endometriosis - PowerPoint

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					  A Beginner’s Guide to
    Back to Medical School
       30th March 2006
       Mr Martin Glass
  Consultant Gynaecologist
The General Infirmary at Leeds
     Introduction and Incidence

    A common gynaecological condition

-   Proven fertile women: 18%
-   Infertility : 21%
-   Chronic abdominal pain: 15%
-   At sterilisation: 6%
-   At abdominal hysterectomy: 25%
• Unknown
• Some familial incidence
• Origin:
    - retrograde menstruation (75-90% of women at
       laparoscopy at menstruation)
    - lymphatic
    - vascular
    - peritoneal metaplasia
•   Adenomyosis
• Classic blue-black blisters
• Flame-like blisters
• Clear nodules
• White plaques
• Peritoneal defects
• Macroscopically normal peritoneum may
 have microscopic endometrial glands
   Mechanism of implantation
• ?Altered immune function
• ?Abnormalities of cellular adhesion
  – Integrins
  – Extracellular matrix proteins
• ?Associated with lack of conception and
  frequent retrograde menstruation
   Mechanisms of implantation
• Genetic predisposition to endometrial
• Endometriosis present in women attending
  for sterilisation is proportional to years
  since last pregnancy
• ? Predisposition to an inflammatory
  response to cyclical changes which occur
  in ectopic endometrium
• The prime symptom of endometriosis is cyclical pain:
  - premenstrual
  - improves with onset of menstruation
• Other
  - deep dyspareunia
  - infertility
  - pelvic mass
• Adenomyosis is different:
  - secondary dysmenorrhoea
  - menorrhagia
       Differential diagnosis

• Pelvic inflammatory disease
• Ovarian cysts
• Irritable bowel
• Urinary tract infection
• Premenstrual syndrome
• PCO syndrome
              Diagnostic tests
• Diagnostic laparoscopy (bowel perforation 6 per
•   Operative laparoscopy (bowel perforation 1.3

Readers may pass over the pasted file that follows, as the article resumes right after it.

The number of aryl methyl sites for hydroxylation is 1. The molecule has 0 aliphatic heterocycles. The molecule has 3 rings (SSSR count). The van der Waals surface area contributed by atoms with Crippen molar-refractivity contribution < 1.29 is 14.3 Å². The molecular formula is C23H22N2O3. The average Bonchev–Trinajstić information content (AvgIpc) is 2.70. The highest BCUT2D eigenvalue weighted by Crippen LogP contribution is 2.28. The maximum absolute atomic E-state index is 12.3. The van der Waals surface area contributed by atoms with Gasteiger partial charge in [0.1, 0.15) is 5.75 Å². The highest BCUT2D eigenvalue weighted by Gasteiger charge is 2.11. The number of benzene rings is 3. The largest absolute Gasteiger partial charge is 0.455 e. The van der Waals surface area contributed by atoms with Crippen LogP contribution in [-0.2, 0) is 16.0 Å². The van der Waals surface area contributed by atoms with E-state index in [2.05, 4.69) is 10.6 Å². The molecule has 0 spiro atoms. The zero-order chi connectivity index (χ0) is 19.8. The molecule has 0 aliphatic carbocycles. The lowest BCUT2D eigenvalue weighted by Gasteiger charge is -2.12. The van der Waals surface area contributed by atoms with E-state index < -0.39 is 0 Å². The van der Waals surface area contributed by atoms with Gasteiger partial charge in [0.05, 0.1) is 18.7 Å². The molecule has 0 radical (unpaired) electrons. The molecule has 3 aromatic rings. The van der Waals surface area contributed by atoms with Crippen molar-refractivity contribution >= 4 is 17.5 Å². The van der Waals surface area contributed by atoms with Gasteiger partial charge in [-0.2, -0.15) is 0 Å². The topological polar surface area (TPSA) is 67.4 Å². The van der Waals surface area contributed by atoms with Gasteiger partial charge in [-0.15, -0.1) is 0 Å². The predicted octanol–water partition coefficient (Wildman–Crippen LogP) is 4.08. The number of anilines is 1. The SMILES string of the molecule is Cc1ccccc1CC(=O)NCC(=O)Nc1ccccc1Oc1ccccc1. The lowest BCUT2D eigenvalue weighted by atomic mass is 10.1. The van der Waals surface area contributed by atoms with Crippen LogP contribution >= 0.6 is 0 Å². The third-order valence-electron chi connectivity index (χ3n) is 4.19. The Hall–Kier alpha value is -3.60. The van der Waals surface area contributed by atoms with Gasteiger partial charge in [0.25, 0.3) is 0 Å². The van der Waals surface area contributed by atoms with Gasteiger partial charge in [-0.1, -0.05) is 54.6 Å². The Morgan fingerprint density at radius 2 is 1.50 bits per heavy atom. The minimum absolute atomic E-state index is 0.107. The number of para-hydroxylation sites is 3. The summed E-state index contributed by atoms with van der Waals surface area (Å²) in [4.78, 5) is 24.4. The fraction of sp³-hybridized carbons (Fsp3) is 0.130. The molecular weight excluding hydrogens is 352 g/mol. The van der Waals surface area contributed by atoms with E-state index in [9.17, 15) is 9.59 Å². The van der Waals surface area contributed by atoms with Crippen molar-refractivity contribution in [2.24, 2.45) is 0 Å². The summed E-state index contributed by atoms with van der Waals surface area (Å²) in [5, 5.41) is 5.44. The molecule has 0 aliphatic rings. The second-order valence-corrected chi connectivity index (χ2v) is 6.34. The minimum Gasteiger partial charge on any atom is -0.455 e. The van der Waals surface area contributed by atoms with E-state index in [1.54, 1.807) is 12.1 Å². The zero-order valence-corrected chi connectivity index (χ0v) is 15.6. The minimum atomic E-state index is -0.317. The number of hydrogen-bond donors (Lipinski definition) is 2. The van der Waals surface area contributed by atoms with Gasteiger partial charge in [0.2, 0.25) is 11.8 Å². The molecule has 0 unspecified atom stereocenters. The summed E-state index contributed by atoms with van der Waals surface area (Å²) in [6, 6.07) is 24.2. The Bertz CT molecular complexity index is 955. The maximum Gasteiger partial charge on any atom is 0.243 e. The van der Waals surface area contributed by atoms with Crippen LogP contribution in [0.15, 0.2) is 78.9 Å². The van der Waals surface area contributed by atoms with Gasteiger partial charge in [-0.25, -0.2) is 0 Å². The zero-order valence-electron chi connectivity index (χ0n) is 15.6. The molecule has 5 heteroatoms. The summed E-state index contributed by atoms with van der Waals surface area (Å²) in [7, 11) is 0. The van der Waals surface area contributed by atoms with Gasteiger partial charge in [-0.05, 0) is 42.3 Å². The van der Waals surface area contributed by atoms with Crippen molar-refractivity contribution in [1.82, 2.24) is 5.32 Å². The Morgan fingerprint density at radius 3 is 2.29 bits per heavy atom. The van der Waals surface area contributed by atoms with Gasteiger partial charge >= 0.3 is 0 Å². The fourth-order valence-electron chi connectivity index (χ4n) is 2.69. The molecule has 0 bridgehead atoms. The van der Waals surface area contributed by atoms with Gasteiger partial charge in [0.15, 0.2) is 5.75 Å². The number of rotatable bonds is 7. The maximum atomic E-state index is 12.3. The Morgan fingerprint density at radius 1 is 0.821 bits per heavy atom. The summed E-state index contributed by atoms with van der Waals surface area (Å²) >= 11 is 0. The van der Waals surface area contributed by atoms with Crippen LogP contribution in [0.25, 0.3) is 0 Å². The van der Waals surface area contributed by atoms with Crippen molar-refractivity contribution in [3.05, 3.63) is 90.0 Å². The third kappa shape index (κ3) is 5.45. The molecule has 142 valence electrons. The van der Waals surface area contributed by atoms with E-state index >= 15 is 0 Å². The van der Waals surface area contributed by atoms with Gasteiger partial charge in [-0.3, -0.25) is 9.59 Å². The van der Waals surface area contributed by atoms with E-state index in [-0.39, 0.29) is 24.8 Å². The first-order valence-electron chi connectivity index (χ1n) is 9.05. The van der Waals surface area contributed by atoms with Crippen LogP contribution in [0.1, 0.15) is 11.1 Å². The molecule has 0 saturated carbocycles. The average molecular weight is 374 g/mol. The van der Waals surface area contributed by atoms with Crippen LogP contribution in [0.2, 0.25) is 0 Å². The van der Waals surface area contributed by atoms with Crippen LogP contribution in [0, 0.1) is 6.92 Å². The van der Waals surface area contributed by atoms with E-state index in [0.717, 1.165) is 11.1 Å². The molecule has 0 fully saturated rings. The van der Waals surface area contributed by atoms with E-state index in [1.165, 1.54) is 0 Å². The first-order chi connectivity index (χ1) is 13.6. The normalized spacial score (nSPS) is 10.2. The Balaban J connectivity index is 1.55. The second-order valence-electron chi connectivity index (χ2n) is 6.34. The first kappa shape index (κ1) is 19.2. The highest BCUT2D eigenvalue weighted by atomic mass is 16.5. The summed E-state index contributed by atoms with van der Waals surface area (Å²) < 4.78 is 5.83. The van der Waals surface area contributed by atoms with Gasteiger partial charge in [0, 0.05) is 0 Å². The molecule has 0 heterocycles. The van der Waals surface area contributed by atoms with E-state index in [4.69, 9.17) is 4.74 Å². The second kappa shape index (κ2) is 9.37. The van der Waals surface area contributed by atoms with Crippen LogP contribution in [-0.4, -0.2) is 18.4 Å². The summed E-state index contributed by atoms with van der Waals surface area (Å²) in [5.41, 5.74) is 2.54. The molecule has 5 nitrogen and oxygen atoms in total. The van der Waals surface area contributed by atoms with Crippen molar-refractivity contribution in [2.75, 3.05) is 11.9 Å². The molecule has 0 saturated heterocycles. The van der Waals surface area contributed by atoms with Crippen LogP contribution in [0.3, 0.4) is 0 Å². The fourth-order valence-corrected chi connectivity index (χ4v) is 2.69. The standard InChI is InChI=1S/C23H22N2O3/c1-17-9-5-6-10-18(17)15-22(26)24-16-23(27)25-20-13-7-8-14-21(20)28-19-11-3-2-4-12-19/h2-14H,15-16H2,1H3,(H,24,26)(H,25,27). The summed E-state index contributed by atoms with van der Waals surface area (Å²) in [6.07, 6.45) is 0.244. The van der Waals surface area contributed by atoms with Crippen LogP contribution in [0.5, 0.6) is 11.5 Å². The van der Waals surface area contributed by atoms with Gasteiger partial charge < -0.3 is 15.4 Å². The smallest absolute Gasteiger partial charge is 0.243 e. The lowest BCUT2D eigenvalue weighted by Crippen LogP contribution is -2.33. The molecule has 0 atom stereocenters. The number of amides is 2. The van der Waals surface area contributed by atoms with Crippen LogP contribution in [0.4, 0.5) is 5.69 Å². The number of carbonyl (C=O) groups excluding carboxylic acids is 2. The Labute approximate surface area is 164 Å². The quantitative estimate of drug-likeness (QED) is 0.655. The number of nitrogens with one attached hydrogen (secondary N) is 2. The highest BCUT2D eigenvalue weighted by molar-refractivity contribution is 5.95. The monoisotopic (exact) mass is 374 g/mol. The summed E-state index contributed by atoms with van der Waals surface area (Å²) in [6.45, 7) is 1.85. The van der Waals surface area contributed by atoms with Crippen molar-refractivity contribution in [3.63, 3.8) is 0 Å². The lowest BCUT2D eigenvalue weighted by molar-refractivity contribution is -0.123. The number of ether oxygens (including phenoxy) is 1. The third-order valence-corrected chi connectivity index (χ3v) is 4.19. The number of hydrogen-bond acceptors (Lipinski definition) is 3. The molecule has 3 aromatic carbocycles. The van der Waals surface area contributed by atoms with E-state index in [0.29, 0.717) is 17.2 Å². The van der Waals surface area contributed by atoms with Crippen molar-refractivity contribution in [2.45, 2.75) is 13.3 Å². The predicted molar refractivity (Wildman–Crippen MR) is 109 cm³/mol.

per 100)
•   Transvaginal ultrasound
    - to exclude ovarian disease + adenomyosis
•   MRI
    - may be used to help assess ovarian lesions,
       pelvic masses and adenomyosis
•   CA 125 / Endometrial antibodies - non-specific
    Endometriosis and Pain
         Medical Management
• If not wanting to conceive, and no pelvic
 mass on examination or ultrasound:
 - combined oral contraceptive (monthly or
 - progestogen (Provera 10 mg tds for 90 days)
 - GnRH analogue ± addback
 - Danazol (100 mg tds for 3-6 months)
 - Gestrinone (2.5 mg twice weekly for 6 months)
      Endometriosis and Pain
           Surgical Management
• Laser ablation + LUNA
  - at 6 months: 62.5% improvement vs
    22.6% no treatment (Ref. Sutton 1997)
  - at one year: continued benefit for 90% of
  - poorest outcome: mild disease
The problems are incomplete excision and recurrence.
   Endometriotic ovarian cysts

• Laparoscopic cystectomy
• Drainage and coagulation
• Laparotomy
• Postoperative GnRH analogue treatment
       Mechanisms of infertility in
• Deformity of pelvic organs
• Alteration of peritoneal environment
 -   increase in macrophages
 -   decreased sperm motility
 -   phagocytosis of spermatozoa
 -   interference with oocyte pickup
     Endometriosis and infertility
          Medical therapy

• There is no role for medical therapy with
 hormonal drugs in the treatment of
 endometriosis associated with infertility.
    Endometriosis and Infertility
        Surgical treatment

• Laparoscopic ablation of minimal-mild
  endometriosis may improve fertility rates.
• No improvement other than in minimal or
  mild cases with IUI and ovarian

• Pregnancy rates significantly lower in the
 endometriosis group.

• Severe cases of endometriosis should be
  referred to subspecialist
• Patient support groups may be helpful
        Long-term problems
1. Bilateral oophorectomy
2. Osteoporosis/lack of cardioprotective
   effect of oestrogen
3. Multiple surgeries and complications to
   bowel, ureter, and bladder
4. Dyspareunia
5. Breast and ovarian disease following
   hormonal treatment
         Take-home messages
1. Retrograde menstruation is the probable cause
     of most cases
2.   The pathophysiology and time course of
     endometriosis are not fully understood
3.   Minimal and mild endometriosis affect fertility
     and could be treated during the assessment
4.   Moderate to severe endometriosis can result in
     infertility and may require more extensive
         Take home messages
5. Medical treatment for endometriosis is
     contraceptive, and so is appropriate for
     patients with pain but not with infertility
6.   Surgical treatment of endometriosis can
     improve the fertility of selected patients
7.   Assisted conception technology is often
     required for women with severe endometriosis
     6-12 months following diagnosis
8.   Endometriosis following the fertile years can
     be treated either medically or surgically, but
     long-term problems exist

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